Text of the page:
Presently, Coulson still believes he’s himself and not something else so it’s back to being the guy who believes in doing good and “being the line between people and what they aren’t ready to hear” (i.e. alien races and superheroes exist).  It is this conviction that leads Coulson to demand that his team develop a  non-lethal way to take down Michael Peterson; not just because he wants to minimize casualties but also because he doesn’t want to see Peterson’s son lose his father (a great nod not only to the importance of a father in the lives of children, but also the difficult circumstances of being a single parent).  Further, Coulson is more than willing to go toe to toe – unarmed – with a delusioned and wounded individual who has been given great power via Extremis tech from Iron Man 3 but doesn’t understand the responsibility.  He shows Mike that he understands his fear of living in a brave new world of aliens and gods by explaining what being in close proximity to said gods cost him; he understood the “terrible privilege” he was given.  I actually think it is his sacrifice in The Avengers that bolsters his heroic philosophy and enables him to enter danger in a disarming manner because he’s living on borrowed time he intends to use well.  In the end it is this heroism and Coulson’s belief in the team he assembled that saves the day; no superpowers required.  Moreover, it isn’t some tragic past event that sets him on a heroic path but rather just who Phil Coulson is, underscoring Mike Peterson’s line that “it matters who you are” (the content of one’s character).

I’d take it a step further – theologically – and say it matters more so whose you are.  Just as Phil Coulson’s belief in Captain America inspired his involvement in S.H.I.E.L.D.  and his sacrifice for The Avengers so they could embrace their potential, shouldn’t one’s faith in Jesus inspire commensurate action?  It’s of little doubt – or should be – that Phil Coulson is not his own, that he belongs to S.H.I.E.L.D. (more now than even he realizes).  Moreover, Coulson doesn’t embark on this heroism alone, but with a hand-picked team; a chosen community that he has a key role in shaping.  The Apostle Paul makes the same ideas clear in Eph 2:8-10: you aren’t saved or rescued because of anything you did, but because of the actions of Another, therefore, embrace doing good; be a hero – be the answer to the prayers of another.  Similarly he hits the point in 1 Cor 6:19 – “you are not your own” – and the author of Hebrews raises a similar point about heroism and community in Hebrews 10:24.  Finally, Coulson understands what C.S. Lewis did in The Weight of Glory – “You’ve never talked to a mere mortal…” – when he informs a member of his team that “nobody is nobody, Agent Ward”, understanding that there is inherent value in everyone, even a fearful and hurting guy named Mike caught up in something much larger than he is.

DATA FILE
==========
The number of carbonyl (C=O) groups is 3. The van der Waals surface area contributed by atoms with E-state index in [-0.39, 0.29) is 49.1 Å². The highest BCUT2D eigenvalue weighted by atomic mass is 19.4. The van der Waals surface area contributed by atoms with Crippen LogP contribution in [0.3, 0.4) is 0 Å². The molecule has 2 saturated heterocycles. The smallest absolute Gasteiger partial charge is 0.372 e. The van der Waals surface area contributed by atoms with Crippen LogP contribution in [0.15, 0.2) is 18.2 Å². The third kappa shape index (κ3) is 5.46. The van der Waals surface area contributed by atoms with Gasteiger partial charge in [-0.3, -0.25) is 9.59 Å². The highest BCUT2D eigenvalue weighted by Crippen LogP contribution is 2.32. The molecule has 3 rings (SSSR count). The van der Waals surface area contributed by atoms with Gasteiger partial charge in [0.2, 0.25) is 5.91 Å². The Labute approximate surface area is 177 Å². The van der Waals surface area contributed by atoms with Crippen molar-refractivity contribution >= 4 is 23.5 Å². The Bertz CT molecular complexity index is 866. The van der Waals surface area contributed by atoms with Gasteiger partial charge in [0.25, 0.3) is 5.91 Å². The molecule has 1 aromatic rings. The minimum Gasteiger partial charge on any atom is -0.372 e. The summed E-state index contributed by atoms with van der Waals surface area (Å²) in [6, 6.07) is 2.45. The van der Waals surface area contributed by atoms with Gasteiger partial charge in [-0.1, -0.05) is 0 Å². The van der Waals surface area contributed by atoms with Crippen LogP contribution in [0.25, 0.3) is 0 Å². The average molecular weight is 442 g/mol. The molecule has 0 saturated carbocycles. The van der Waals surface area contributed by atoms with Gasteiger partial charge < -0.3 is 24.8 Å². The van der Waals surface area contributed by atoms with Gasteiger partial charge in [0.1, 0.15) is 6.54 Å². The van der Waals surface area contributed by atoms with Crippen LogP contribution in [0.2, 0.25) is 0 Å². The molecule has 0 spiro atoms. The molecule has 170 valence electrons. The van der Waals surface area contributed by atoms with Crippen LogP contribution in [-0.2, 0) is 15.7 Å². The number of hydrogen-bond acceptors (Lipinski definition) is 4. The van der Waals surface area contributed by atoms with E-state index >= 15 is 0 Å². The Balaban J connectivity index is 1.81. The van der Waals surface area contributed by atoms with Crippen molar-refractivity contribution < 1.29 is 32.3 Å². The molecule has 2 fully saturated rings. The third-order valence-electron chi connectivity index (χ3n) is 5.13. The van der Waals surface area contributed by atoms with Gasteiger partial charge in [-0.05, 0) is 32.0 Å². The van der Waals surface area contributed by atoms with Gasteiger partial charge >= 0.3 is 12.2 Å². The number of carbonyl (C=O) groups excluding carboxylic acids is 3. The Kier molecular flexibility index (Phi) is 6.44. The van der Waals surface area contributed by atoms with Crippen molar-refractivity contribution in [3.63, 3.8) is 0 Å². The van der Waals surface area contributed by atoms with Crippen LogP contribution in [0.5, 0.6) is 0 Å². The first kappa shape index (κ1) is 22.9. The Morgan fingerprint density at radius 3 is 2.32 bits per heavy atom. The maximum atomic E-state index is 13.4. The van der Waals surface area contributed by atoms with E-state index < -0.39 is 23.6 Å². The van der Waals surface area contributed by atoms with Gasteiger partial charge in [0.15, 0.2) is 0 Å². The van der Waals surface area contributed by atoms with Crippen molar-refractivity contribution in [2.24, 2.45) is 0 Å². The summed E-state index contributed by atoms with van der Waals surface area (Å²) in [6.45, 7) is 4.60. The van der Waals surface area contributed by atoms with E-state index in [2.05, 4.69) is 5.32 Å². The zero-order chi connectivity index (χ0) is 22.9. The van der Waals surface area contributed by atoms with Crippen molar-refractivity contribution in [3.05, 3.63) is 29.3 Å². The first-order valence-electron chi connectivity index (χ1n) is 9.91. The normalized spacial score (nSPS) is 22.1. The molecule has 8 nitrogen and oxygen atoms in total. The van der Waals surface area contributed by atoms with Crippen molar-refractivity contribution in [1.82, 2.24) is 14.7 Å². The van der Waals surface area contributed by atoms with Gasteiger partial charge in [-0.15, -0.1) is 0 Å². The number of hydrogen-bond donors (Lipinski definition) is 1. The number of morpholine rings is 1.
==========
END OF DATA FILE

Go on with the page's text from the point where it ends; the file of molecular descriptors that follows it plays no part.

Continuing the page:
Agents of S.H.I.E.L.D. is the sort of heroism TV needs, a heroism that dads can watch with their kids week after week, a heroism that’s likely to be more family-friendly than Arrow (a show I enjoy immensely as a fan of DC Comics and The DC Animated Universe) or the forthcoming Gotham.  This sort of heroism is what our culture needs; everyday people doing good – because of whose they are and what has been done for them – and changing the world they live in as a result.

Whose agent are you?

 

 

 

 

 

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Aaron

About Aaron

Author, Speaker, and Super Nerd. Aaron Welty speaks and writes regularly connecting the dots of life, faith, and science fiction. Originally from Michigan, he now lives and works in the Washington, D.C. Metro area.